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Entwined in Hybrid Design: The Dance Between Pedagogy and Technology with Dr. Tim Fawns
Dr. Tim Fawns presented his TESS 2022 keynote address “Entangled Pedagogy and Hybrid Design” on November 9th, 2022. Taking a sneak peek into his presentation, Dr. Fawns joined eCampusOntario for an insightful Q and A sharing his thoughts on technology, education, and the intricate dance that plays out between these two elements.
eCampusOntario: What can TESS attendees expect to bring to their own teaching practice from your presentation on Entangled Pedagogy?
Dr. Fawns: My hope is that Entangled Pedagogy gives them a way of seeing that informs educational design, practice and policy. Hopefully, a heighted appreciation of the risks and potential benefits of technology in relation to their specific educational situations, and how they might go about developing that appreciation further.
Give us your “elevator pitch” on your model of Entangled Pedagogy – what is it all about?
Entangled Pedagogy is an attempt to explain, in terms that can be understood by a reasonably wide audience, how educational activity and outcomes emerge from a complex combination of factors beyond instructional methods and technologies.
The pedagogy/technology dichotomy is too simplistic. We must move past ideas that one can drive the other and develop a more sophisticated appreciation of the roles of technologies, teaching methods, purposes, values and contexts so that we are better able to design, evaluate and develop educational practice. Entangled Pedagogy can also help us to see who is involved in these educational activities, and how.
You first joined University of Edinburgh in 2007 as an eLearning developer. In your view, what has had the greatest impact on the evolution of eLearning in the past 15 years?
Probably that paperclip assistant they used to have in Microsoft Word. Actually, viewing [the medium of] eLearning not as a set of technologies, but rather as an emergent activity. I think the biggest influencer has been the tumultuous relationship between educational institutions and technology providers.
There are often misalignments in purposes and values which, for me, have meant that we have struggled to get the best out of our collaborations.
You have a particular interest in complex views of how people integrate technology in educational practice. What first inspired this interest?
I suppose my interest in complex understandings of technology and education stems from my days as a learning technologist, before I became a lecturer in clinical education. Back then, lecturers would ask me for technical help with software and hardware without always knowing why they were using those technologies, and very often without much appreciation of implications relating to privacy, accessibility, inclusivity or ethics.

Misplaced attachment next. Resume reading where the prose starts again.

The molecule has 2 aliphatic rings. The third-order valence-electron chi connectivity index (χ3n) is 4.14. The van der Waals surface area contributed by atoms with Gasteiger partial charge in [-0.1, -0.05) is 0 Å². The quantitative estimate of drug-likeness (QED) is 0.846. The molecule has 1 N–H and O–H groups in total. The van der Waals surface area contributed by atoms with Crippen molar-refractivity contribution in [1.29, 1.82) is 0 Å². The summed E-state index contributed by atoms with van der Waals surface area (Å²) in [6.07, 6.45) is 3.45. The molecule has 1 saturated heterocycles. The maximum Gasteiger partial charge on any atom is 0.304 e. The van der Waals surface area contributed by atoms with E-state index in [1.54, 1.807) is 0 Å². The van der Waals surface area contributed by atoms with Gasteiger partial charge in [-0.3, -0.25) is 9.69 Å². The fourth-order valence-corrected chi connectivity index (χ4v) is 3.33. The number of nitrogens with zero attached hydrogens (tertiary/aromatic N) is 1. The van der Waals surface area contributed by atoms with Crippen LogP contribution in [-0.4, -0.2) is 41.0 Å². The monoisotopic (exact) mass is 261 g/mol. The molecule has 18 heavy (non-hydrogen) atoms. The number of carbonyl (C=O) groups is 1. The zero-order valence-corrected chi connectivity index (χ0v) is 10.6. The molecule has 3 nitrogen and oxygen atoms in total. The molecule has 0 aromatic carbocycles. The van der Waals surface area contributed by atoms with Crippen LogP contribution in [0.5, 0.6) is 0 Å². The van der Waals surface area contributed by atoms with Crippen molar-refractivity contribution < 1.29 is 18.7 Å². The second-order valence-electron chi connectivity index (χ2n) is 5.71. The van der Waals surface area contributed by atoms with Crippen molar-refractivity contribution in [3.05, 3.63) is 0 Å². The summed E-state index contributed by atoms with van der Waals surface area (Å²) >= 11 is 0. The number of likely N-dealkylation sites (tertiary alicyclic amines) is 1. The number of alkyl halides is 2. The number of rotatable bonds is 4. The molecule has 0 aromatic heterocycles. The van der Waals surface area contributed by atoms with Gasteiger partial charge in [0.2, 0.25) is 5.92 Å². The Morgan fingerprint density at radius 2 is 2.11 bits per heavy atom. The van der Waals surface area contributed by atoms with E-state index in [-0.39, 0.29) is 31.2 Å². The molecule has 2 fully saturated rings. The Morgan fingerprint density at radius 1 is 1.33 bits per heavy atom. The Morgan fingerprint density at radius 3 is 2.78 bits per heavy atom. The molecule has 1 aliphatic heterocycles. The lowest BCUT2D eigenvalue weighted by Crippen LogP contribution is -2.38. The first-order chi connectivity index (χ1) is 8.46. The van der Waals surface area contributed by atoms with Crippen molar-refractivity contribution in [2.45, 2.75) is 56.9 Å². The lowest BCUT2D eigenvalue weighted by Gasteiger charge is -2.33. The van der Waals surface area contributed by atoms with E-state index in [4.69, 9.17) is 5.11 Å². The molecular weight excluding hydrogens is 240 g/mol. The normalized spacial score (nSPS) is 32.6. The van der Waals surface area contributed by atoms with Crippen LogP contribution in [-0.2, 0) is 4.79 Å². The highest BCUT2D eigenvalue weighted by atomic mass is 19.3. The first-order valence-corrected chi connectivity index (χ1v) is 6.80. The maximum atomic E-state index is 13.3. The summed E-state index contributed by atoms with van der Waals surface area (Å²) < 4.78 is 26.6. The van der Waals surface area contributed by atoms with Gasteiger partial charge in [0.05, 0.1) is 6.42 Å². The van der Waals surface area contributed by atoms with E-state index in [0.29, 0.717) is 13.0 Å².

I also encountered a lot of resistance to technology, which meant that some educators were closed off to the potential benefits of knowing about how to factor technology into educational design.
In your work, you have mentioned that there is reciprocity between technology and pedagogy, two elements that participate in a “dance,” without one leading the other. Please tell us about the inception of this idea. Was there a moment when this theory just “clicked?”
The basis for the idea had been there for a long time, and was further developed when I was invited to write a paper called “Postdigital Education in Design and Practice” by Petar Jandric for his new journal Postdigital Science and Education. In working out my definition of postdigital, I realised that, for me, it captured this problematisation of the common separation in discourse of digital and non-digital activity.
After that, I began seeing more clearly the problem with people arguing that pedagogy should be prioritised over technology. I agree that technology should not be prioritised over what educators and students value in education, but it does not make sense to push technology into the background because it is an inevitable and fundamental part of educational practice, and has been even before digital technology was invented.
Therefore, we should take technology into account while also making sure that our designs and practice align with our purposes and values, and with the contexts of our teaching and of our students. I wrote a blogpost for the University of Edinburgh’s Teaching Matters blog called “Pedagogy and technology from a postdigital perspective” which made this argument. It was surprisingly popular, which motivated me to develop the idea further into a paper on what I called Entangled Pedagogy in an effort to capture the inseparability of all of these influencing factors.
View Dr. Tim Fawns’ TESS 2022 keynote on eCampusOntario’s YouTube Channel.
Starting his tenure at University of Edinburgh as an eLearning Developer in 2007, Dr. Tim Fawns is now a Senior Lecturer in Clinical Education at the University of Edinburgh. He is Co-Director of the online MSc Clinical Education, Director of the international Edinburgh Summer School in Clinical Education and runs a course in “Postdigital Society” for the Edinburgh Futures Institute.
Dr. Fawns maintains a PhD in Education, University of Edinburgh, Scotland, MSc e-Learning, University of Edinburgh, Scotland, and BMM (Multimedia and Graphic Design), Griffith University, Australia.